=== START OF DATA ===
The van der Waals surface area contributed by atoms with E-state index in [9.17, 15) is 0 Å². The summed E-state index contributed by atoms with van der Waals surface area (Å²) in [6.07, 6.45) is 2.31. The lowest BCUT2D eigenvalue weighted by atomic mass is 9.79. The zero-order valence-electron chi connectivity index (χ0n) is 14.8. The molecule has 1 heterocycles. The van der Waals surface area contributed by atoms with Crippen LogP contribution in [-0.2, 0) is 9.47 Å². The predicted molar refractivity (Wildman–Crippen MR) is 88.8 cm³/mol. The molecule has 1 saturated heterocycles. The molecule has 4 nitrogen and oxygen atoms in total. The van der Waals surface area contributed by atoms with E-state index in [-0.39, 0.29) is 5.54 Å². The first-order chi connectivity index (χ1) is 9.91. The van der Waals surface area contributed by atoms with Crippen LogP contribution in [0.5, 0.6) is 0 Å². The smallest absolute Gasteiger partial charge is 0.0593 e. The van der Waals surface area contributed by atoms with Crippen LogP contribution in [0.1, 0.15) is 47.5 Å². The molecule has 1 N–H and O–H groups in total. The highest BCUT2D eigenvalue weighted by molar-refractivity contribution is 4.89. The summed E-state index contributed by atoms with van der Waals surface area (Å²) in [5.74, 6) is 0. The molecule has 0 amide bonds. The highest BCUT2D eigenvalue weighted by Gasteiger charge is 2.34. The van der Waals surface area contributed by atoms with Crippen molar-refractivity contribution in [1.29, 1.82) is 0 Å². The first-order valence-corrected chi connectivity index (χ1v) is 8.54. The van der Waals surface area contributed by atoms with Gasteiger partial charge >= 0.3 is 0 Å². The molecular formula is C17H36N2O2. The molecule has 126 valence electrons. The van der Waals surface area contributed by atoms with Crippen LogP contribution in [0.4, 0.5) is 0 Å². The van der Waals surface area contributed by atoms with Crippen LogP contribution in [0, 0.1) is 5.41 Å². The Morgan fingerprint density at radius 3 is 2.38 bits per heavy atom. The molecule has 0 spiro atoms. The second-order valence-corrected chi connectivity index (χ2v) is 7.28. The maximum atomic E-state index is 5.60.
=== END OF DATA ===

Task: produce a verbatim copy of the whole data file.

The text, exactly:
The van der Waals surface area contributed by atoms with E-state index in [9.17, 15) is 0 Å². The summed E-state index contributed by atoms with van der Waals surface area (Å²) in [6.07, 6.45) is 2.31. The lowest BCUT2D eigenvalue weighted by atomic mass is 9.79. The zero-order valence-electron chi connectivity index (χ0n) is 14.8. The molecule has 1 heterocycles. The van der Waals surface area contributed by atoms with Crippen LogP contribution in [-0.2, 0) is 9.47 Å². The predicted molar refractivity (Wildman–Crippen MR) is 88.8 cm³/mol. The molecule has 1 saturated heterocycles. The molecule has 4 nitrogen and oxygen atoms in total. The van der Waals surface area contributed by atoms with E-state index in [-0.39, 0.29) is 5.54 Å². The first-order chi connectivity index (χ1) is 9.91. The van der Waals surface area contributed by atoms with Crippen LogP contribution in [0.5, 0.6) is 0 Å². The smallest absolute Gasteiger partial charge is 0.0593 e. The van der Waals surface area contributed by atoms with Crippen LogP contribution in [0.1, 0.15) is 47.5 Å². The molecule has 1 N–H and O–H groups in total. The highest BCUT2D eigenvalue weighted by molar-refractivity contribution is 4.89. The summed E-state index contributed by atoms with van der Waals surface area (Å²) in [5.74, 6) is 0. The molecule has 0 amide bonds. The highest BCUT2D eigenvalue weighted by Gasteiger charge is 2.34. The van der Waals surface area contributed by atoms with Crippen molar-refractivity contribution in [1.29, 1.82) is 0 Å². The first-order valence-corrected chi connectivity index (χ1v) is 8.54. The van der Waals surface area contributed by atoms with Gasteiger partial charge >= 0.3 is 0 Å². The molecular formula is C17H36N2O2. The molecule has 126 valence electrons. The van der Waals surface area contributed by atoms with Crippen LogP contribution in [0.4, 0.5) is 0 Å². The van der Waals surface area contributed by atoms with Crippen LogP contribution in [0, 0.1) is 5.41 Å². The Morgan fingerprint density at radius 3 is 2.38 bits per heavy atom. The molecule has 0 spiro atoms. The second-order valence-corrected chi connectivity index (χ2v) is 7.28. The maximum atomic E-state index is 5.60.